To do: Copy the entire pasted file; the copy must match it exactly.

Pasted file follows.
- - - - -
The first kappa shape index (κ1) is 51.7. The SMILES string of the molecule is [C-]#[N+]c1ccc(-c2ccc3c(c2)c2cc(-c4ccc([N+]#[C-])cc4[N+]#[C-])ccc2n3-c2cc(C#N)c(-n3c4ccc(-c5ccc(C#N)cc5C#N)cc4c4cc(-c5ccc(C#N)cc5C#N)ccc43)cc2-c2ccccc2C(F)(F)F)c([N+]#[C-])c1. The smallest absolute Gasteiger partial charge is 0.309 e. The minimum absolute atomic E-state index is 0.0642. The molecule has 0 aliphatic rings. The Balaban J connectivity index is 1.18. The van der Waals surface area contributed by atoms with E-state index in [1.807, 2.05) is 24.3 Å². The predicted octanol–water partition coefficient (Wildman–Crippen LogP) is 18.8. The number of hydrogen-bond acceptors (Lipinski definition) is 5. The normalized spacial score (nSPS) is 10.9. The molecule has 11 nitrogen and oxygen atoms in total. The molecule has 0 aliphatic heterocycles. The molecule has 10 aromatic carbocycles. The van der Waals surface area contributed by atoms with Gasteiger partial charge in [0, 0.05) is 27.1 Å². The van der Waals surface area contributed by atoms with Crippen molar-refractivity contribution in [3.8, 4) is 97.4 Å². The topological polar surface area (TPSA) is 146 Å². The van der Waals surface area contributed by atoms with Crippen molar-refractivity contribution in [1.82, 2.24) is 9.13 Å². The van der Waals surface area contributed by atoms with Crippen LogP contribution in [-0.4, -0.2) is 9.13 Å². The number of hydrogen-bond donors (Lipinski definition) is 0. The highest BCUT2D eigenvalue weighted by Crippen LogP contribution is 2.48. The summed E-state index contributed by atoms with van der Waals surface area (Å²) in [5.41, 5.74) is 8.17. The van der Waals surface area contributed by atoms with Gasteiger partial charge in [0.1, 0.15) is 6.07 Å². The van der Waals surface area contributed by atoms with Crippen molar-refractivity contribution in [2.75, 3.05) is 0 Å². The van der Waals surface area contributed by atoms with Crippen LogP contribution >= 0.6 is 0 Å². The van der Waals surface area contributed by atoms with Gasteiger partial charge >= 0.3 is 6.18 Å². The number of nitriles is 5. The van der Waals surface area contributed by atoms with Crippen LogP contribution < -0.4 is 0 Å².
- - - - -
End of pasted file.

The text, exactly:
The first kappa shape index (κ1) is 51.7. The SMILES string of the molecule is [C-]#[N+]c1ccc(-c2ccc3c(c2)c2cc(-c4ccc([N+]#[C-])cc4[N+]#[C-])ccc2n3-c2cc(C#N)c(-n3c4ccc(-c5ccc(C#N)cc5C#N)cc4c4cc(-c5ccc(C#N)cc5C#N)ccc43)cc2-c2ccccc2C(F)(F)F)c([N+]#[C-])c1. The smallest absolute Gasteiger partial charge is 0.309 e. The minimum absolute atomic E-state index is 0.0642. The molecule has 0 aliphatic rings. The Balaban J connectivity index is 1.18. The van der Waals surface area contributed by atoms with E-state index in [1.807, 2.05) is 24.3 Å². The predicted octanol–water partition coefficient (Wildman–Crippen LogP) is 18.8. The number of hydrogen-bond acceptors (Lipinski definition) is 5. The normalized spacial score (nSPS) is 10.9. The molecule has 11 nitrogen and oxygen atoms in total. The molecule has 0 aliphatic heterocycles. The molecule has 10 aromatic carbocycles. The van der Waals surface area contributed by atoms with Gasteiger partial charge in [0, 0.05) is 27.1 Å². The van der Waals surface area contributed by atoms with Crippen molar-refractivity contribution in [3.8, 4) is 97.4 Å². The topological polar surface area (TPSA) is 146 Å². The van der Waals surface area contributed by atoms with Crippen molar-refractivity contribution in [1.82, 2.24) is 9.13 Å². The van der Waals surface area contributed by atoms with Crippen LogP contribution in [-0.4, -0.2) is 9.13 Å². The number of hydrogen-bond donors (Lipinski definition) is 0. The highest BCUT2D eigenvalue weighted by Crippen LogP contribution is 2.48. The summed E-state index contributed by atoms with van der Waals surface area (Å²) in [5.41, 5.74) is 8.17. The van der Waals surface area contributed by atoms with Gasteiger partial charge in [0.1, 0.15) is 6.07 Å². The van der Waals surface area contributed by atoms with Crippen molar-refractivity contribution in [2.75, 3.05) is 0 Å². The van der Waals surface area contributed by atoms with Crippen LogP contribution >= 0.6 is 0 Å². The van der Waals surface area contributed by atoms with Gasteiger partial charge >= 0.3 is 6.18 Å². The number of nitriles is 5. The van der Waals surface area contributed by atoms with Crippen LogP contribution < -0.4 is 0 Å².